A few months ago, I set out to use the tools of self-publishing to release my new novel, The Thief of Auschwitz, as much as possible in the manner of a traditional publishing house. I’d been down the traditional-publishing path twice, and although critical reception to my books had been gratifying—both received starred reviews in Publishers Weekly, Finn was an ALA Notable Book, and so on—neither was a bestseller. Kings of the Earth, thanks to timing and availability, fell off a cliff, in spite of topping the Summer Reading List at O, the Oprah Magazine. So as I drew near to offering my third novel to editors, I grew afraid of seeing it tossed into that same neglectful abyss.

I decided that if there were a tipping point between traditional publishing and self-publishing, I was standing on it. On one hand, I had literary credibility. On the other, my audience was loyal but not enormous. I wasn’t making such a fortune for big publishing that anybody would miss me.

I’d miss things about it, though. Distribution, for one. Self-publishers usually go straight to the Kindle, and often stop there. Not me. I didn’t want to limit the book to Amazon or even to an e-book format. That meant releasing it through multiple sites, and creating a print-on-demand paperback that could sell online and in stores. (I love independent bookstores. They’ve been kind to me, and I would never cut them out.)

I’d also miss reviews. Many papers and magazines that loved Finn and Kings—even those that put them on their year-end best-of lists—shun self-published books. Nonetheless, I printed ARCs, hired a publicist, and set a release date four months out, giving time to any editors who decided to read the manuscript. (Several did, including the Wall Street Journal and the Jewish Daily Forward.)

Along the way, I definitely ran into unexpected roadblocks and bottlenecks—things that divide the mechanisms of self-publishing from the mechanisms of big publishing, things that can stand in the way of a little guy who tries to behave like a big guy. So, below are some lessons I have learned.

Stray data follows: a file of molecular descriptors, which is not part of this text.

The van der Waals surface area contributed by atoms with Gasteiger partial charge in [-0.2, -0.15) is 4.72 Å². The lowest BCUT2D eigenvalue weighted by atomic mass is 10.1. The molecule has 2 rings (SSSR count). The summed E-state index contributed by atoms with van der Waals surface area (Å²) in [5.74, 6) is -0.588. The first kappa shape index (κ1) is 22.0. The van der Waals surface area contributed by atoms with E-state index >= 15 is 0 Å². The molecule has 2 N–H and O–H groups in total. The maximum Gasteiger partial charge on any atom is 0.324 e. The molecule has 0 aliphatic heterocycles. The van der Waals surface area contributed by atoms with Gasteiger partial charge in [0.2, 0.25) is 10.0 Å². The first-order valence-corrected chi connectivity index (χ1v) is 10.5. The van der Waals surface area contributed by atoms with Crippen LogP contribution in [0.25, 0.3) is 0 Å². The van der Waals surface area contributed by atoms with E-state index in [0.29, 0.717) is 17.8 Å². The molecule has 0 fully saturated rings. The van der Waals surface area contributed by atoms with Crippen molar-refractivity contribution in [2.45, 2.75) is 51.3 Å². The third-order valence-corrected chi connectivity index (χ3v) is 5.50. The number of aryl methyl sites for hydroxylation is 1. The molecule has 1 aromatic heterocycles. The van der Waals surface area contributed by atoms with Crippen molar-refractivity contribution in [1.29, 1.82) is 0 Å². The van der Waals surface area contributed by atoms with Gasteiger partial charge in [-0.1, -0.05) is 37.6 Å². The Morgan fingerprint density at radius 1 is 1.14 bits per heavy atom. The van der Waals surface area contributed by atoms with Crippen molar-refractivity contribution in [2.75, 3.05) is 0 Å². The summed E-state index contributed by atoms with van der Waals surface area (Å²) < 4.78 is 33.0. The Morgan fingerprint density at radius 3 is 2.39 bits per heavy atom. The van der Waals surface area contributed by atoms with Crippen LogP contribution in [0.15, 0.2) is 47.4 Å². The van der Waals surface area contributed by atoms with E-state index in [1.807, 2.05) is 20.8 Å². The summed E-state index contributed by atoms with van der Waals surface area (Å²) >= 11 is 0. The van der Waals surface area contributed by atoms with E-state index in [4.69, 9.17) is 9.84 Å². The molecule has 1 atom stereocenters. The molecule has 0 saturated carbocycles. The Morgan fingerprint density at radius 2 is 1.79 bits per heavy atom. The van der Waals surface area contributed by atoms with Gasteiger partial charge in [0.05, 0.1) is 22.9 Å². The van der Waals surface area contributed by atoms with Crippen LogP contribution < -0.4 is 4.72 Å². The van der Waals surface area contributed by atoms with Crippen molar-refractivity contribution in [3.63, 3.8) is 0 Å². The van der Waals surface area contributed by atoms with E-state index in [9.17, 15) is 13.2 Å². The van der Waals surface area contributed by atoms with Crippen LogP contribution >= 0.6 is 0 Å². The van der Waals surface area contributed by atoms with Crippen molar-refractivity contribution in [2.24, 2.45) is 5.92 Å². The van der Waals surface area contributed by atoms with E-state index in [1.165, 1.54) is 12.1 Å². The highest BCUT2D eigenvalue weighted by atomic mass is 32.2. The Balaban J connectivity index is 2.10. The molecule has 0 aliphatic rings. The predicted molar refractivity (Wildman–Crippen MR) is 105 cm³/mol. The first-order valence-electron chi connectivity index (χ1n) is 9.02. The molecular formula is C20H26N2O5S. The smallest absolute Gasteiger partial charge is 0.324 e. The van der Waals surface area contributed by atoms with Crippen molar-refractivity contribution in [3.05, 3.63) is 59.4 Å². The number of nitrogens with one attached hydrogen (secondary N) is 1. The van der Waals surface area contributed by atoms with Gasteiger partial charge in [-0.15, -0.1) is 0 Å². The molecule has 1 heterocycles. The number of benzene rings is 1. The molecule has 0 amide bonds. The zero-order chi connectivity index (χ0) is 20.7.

1. Without pre-sales, you’re losing out. Alone among the online sellers, only Apple lets independents set a future publication date and ring up pre-sales. To keep my pub-date promise to the press, then, I couldn’t make the e-book visible on the very sites where it would no doubt have pre-sold the best, including Amazon.

2. Indie booksellers hate print-on-demand. They hate the low margins and the lack of a return policy. They also hate CreateSpace, the Amazon division I’m using to print books. I reached out to hundreds of indies, and these were recurring themes. A couple wrote me to say that no book touched by CreateSpace would ever darken their shelves, and a few assumed incorrectly that I’m being published by Amazon. I wrote back each time, explaining my limitations as a small businessman with no corporate backing. (I should add that most indies who wrote said they would stock the book. I’ve linked to them on my Web site.)

3. ISBNs are forever. I made the mistake of attaching to the paperback the ISBN that CreateSpace provides, not realizing that every reference to Thief in every catalogue in the world would thenceforth show “CreateSpace Independent Publishing Platform” as publisher, not my own brand, unmediated ink.

4. Time is not on your side. CreateSpace spit out November 1, 2011, as the publication date for Thief. I hadn’t even begun writing the book then. Nonetheless, some editors who expressed an interest in covering it were put off by that dating error. It looked as if my publicist were pushing an old book.

5. Leaks happen. To make Thief available to booksellers for the launch, I opened CreateSpace’s bookstore sales channel 30 days ahead of the pub date. Instantly, listings for the paperback began showing up on Amazon and B&N. It was frustrating, in light of my pub-date promise to the media. All I could do was hope nobody would notice.

Despite the glitches, the book has launched, it’s selling, and that’s that. This list of issues is far from complete, and it adds up to little when compared to the independence I’ve gained by doing all of this myself. I’ve made some mistakes, and next time I’ll do better. Perhaps by then the systems will have improved a little. I can always hope. I always do.